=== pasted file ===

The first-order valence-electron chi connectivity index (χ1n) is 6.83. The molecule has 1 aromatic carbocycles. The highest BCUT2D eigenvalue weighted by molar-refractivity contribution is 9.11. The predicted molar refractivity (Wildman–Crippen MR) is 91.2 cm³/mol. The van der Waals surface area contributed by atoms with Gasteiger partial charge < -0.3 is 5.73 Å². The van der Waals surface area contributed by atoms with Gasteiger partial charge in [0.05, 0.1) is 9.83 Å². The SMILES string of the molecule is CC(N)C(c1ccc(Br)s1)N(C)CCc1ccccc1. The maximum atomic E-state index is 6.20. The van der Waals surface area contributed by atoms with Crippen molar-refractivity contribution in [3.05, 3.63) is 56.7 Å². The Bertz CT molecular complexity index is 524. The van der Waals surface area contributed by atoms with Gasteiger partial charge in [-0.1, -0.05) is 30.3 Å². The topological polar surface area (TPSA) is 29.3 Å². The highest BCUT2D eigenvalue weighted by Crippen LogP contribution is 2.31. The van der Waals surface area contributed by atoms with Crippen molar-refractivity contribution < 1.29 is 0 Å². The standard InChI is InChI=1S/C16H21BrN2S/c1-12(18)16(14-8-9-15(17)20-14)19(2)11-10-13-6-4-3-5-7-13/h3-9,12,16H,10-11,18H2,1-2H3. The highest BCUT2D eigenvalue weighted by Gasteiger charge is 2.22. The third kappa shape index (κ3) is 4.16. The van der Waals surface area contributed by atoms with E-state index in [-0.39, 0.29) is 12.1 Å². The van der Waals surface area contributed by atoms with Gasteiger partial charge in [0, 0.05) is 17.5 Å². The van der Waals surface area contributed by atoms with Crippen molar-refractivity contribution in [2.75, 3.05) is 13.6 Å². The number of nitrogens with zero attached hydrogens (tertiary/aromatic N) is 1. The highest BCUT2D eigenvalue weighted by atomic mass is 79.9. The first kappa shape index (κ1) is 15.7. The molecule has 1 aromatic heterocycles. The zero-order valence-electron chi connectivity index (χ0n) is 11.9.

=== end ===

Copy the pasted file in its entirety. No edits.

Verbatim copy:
The first-order valence-electron chi connectivity index (χ1n) is 6.83. The molecule has 1 aromatic carbocycles. The highest BCUT2D eigenvalue weighted by molar-refractivity contribution is 9.11. The predicted molar refractivity (Wildman–Crippen MR) is 91.2 cm³/mol. The van der Waals surface area contributed by atoms with Gasteiger partial charge < -0.3 is 5.73 Å². The van der Waals surface area contributed by atoms with Gasteiger partial charge in [0.05, 0.1) is 9.83 Å². The SMILES string of the molecule is CC(N)C(c1ccc(Br)s1)N(C)CCc1ccccc1. The maximum atomic E-state index is 6.20. The van der Waals surface area contributed by atoms with Crippen molar-refractivity contribution in [3.05, 3.63) is 56.7 Å². The Bertz CT molecular complexity index is 524. The van der Waals surface area contributed by atoms with Gasteiger partial charge in [-0.1, -0.05) is 30.3 Å². The topological polar surface area (TPSA) is 29.3 Å². The highest BCUT2D eigenvalue weighted by Crippen LogP contribution is 2.31. The van der Waals surface area contributed by atoms with Crippen molar-refractivity contribution < 1.29 is 0 Å². The standard InChI is InChI=1S/C16H21BrN2S/c1-12(18)16(14-8-9-15(17)20-14)19(2)11-10-13-6-4-3-5-7-13/h3-9,12,16H,10-11,18H2,1-2H3. The highest BCUT2D eigenvalue weighted by Gasteiger charge is 2.22. The third kappa shape index (κ3) is 4.16. The van der Waals surface area contributed by atoms with E-state index in [-0.39, 0.29) is 12.1 Å². The van der Waals surface area contributed by atoms with Gasteiger partial charge in [0, 0.05) is 17.5 Å². The van der Waals surface area contributed by atoms with Crippen molar-refractivity contribution in [2.75, 3.05) is 13.6 Å². The number of nitrogens with zero attached hydrogens (tertiary/aromatic N) is 1. The highest BCUT2D eigenvalue weighted by atomic mass is 79.9. The first kappa shape index (κ1) is 15.7. The molecule has 1 aromatic heterocycles. The zero-order valence-electron chi connectivity index (χ0n) is 11.9.